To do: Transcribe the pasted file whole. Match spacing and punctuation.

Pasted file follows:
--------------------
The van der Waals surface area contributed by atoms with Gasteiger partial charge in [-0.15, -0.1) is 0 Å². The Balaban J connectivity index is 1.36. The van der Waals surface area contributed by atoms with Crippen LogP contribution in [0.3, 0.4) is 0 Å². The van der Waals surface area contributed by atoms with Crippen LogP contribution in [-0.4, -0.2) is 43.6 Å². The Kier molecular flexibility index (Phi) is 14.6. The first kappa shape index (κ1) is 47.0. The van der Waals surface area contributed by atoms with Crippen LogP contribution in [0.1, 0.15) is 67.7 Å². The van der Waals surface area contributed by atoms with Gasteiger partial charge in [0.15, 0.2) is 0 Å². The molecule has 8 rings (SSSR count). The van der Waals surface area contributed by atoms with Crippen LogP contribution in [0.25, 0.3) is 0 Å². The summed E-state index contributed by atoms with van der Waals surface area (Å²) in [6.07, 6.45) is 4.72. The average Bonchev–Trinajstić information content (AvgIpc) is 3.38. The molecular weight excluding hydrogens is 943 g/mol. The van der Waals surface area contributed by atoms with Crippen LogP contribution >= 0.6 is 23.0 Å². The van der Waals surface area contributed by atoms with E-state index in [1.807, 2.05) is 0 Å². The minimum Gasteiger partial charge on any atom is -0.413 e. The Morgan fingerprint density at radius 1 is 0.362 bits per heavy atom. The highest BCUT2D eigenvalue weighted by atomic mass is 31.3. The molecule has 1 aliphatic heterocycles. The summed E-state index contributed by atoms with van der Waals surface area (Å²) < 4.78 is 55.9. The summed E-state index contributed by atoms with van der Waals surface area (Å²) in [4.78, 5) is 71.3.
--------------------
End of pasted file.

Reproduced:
The van der Waals surface area contributed by atoms with Gasteiger partial charge in [-0.15, -0.1) is 0 Å². The Balaban J connectivity index is 1.36. The van der Waals surface area contributed by atoms with Crippen LogP contribution in [0.3, 0.4) is 0 Å². The van der Waals surface area contributed by atoms with Crippen LogP contribution in [-0.4, -0.2) is 43.6 Å². The Kier molecular flexibility index (Phi) is 14.6. The first kappa shape index (κ1) is 47.0. The van der Waals surface area contributed by atoms with Crippen LogP contribution in [0.1, 0.15) is 67.7 Å². The van der Waals surface area contributed by atoms with Gasteiger partial charge in [0.15, 0.2) is 0 Å². The molecule has 8 rings (SSSR count). The van der Waals surface area contributed by atoms with Crippen LogP contribution in [0.25, 0.3) is 0 Å². The summed E-state index contributed by atoms with van der Waals surface area (Å²) in [6.07, 6.45) is 4.72. The average Bonchev–Trinajstić information content (AvgIpc) is 3.38. The molecular weight excluding hydrogens is 943 g/mol. The van der Waals surface area contributed by atoms with Crippen LogP contribution >= 0.6 is 23.0 Å². The van der Waals surface area contributed by atoms with E-state index in [1.807, 2.05) is 0 Å². The minimum Gasteiger partial charge on any atom is -0.413 e. The Morgan fingerprint density at radius 1 is 0.362 bits per heavy atom. The highest BCUT2D eigenvalue weighted by atomic mass is 31.3. The molecule has 1 aliphatic heterocycles. The summed E-state index contributed by atoms with van der Waals surface area (Å²) < 4.78 is 55.9. The summed E-state index contributed by atoms with van der Waals surface area (Å²) in [4.78, 5) is 71.3.